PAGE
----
Travis often gets a whiff of available storefronts before they are officially listed by walking the streets and cold-calling landlords. Some deals may take a couple of months, others years to come to fruition. Often it’s a mix of luck and shoe-leather.
(Galleries pay on average around $20,000 to $23,000 a month for a standard 4,000-5,000-square-foot space that includes ground-floor and a free—and insurable—basement that can be used for exhibitions, storage, or offices.)
Marian Goodman is a case in point. Travis knew the landlord of 385 Broadway from being in the neighborhood. During the pandemic, the previous tenant, a co-working company, lost its funding and had to vacate the premises as a result of litigation, Travis said. The landlord promised that Travis would be his first phone call when he was able to rent it again. He kept his word.
Meanwhile, the gallery was looking for a new space as its midtown home since the 1980s became endangered by a nearby highrise construction. An appraiser mentioned this to Travis, reconnecting him with the gallery. It’s expected to open in Tribeca in 2024, after a renovation. Prices for ground spaces in the area range from $95 to $120 per square foot, and are cheaper on upper floors (the gallery will only have 5,000 feet on the ground.) Commercial landlords often throw in several months (even a year) of free rent, depending on the length of the lease and the condition of the space. (For example, the average 10-year lease includes six to eight months of free rent.)
Perhaps naturally for someone spending so much time in gallery settings, talking to dozens of art dealers on a regular basis, Travis caught the art bug—and began acquiring paintings at a rapid clip. His collection has about 300 works, mostly figurative. He keeps about half of his trove in his house in Chappaqua, New York; more than one hundred works sit in storage, and the rest are with his parents.
Travis pointed out that he gets paid by landlords, not galleries, and he doesn’t have to barter for art.
“I go to clients, and I’m like, ‘Hey, let me help you find a space. And you don’t have to pay me,’” he said. “It’s an easy value proposition.”
Altogether, it’s an approach that, unsurprisingly, makes him friends in the gallery sphere. “He comes across as the least likely real estate broker you ever met,” said James Cohan. “He’s genuinely interested in art and has collected extensively. He has our best interests.”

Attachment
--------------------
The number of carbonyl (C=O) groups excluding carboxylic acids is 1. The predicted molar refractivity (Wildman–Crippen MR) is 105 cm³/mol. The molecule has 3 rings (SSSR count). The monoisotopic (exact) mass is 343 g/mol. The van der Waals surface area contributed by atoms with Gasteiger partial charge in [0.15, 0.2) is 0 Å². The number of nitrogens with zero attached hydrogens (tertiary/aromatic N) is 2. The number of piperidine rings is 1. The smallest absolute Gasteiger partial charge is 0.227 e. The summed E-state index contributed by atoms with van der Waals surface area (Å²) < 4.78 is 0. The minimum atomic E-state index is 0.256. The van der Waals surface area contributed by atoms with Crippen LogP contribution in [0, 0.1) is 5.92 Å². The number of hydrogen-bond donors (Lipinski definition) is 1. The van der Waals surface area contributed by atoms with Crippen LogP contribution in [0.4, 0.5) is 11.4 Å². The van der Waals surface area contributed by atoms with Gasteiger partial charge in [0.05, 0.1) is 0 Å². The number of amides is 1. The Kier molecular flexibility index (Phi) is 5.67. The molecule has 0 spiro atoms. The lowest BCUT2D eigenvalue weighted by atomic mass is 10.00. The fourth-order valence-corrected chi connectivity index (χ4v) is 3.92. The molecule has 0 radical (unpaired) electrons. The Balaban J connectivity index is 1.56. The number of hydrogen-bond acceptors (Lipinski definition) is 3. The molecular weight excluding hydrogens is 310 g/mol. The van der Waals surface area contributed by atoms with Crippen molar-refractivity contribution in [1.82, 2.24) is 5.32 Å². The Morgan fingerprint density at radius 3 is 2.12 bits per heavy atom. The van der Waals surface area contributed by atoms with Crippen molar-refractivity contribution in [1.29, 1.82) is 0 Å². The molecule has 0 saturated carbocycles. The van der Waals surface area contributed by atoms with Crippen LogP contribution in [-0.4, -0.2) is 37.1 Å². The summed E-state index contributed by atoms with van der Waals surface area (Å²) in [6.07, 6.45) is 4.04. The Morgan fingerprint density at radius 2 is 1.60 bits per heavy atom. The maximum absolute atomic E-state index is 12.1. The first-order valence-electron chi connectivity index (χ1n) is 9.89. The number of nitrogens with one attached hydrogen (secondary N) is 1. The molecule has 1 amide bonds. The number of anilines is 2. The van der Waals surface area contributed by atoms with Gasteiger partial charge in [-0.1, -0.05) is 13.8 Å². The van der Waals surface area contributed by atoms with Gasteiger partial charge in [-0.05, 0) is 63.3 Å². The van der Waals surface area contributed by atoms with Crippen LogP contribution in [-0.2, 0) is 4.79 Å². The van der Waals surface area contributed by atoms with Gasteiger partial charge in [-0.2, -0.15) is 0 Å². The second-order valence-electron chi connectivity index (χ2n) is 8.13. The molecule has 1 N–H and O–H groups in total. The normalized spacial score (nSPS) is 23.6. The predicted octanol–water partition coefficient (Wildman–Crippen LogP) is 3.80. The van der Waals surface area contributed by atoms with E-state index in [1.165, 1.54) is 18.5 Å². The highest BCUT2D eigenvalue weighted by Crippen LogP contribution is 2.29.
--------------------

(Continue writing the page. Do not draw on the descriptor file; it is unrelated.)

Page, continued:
Travis bought the house in Westchester during the pandemic as an investment with a friend, Ethan Rafii, in part to use it as a platform to showcase art.
“It’s a big old space,” he said. “I was so entrenched in the art world at that point that I wanted to come up with more ways to utilize my relationships and my network to support young artists.”
The residency itself is located 36 miles south, in Long Island City. It’s a studio an artist gets to use for three to four months. The resulting works are shown at the upstate house, Travis said, where he tries to sell them and connect the artists to galleries and collectors. He splits the proceeds 50/50 with the artists, uses some of the funds to cover the costs and the rest to donate to the charities of the artist’s choice, he said.
In the beginning of the pandemic, when his business stopped for three months, Travis turned to his collection, selling works by coveted young artists like Curtiss and Smith “to get through,” he said. “I don’t have a salary, so if my deal flow stops, my income stops.”
He now spends hours looking through PDFs, going to see shows, sending emails to dealers, and talking to artists—with the same obsessive intensity as he looks for available spaces in Tribeca.
It’s a blessing and a curse. “If you ask my girlfriend,” Travis said, “I get very wrapped up in what I am doing. I can tune out others.”
Same goes for his newer hobby: curating. Last week, 1969 Gallery opened a show called “Who Is Your Master?” curated by Travis and Rafii, co-founders of Wolf Hill. It included 14 international artists, exploring the cultural traditions and individuals who have shaped their journeys. The opening was mobbed, judging by the photos Travis posted on Instagram.
The duo worked hard on the show—”25/8″ is how Quang Bao, the gallery owner, described their approach from the get-go. “I wonder sometimes if they really have full time jobs.”
“It’s not a real estate broker curating a show,” Bao added. “This is a collector with a nonprofit trying to introduce 14 international artists to the world.”
That doesn’t sound like a cutthroat real estate schemer, price manipulator, art speculator, or any other fascinating art villain. It sounds, sigh, like a really nice guy.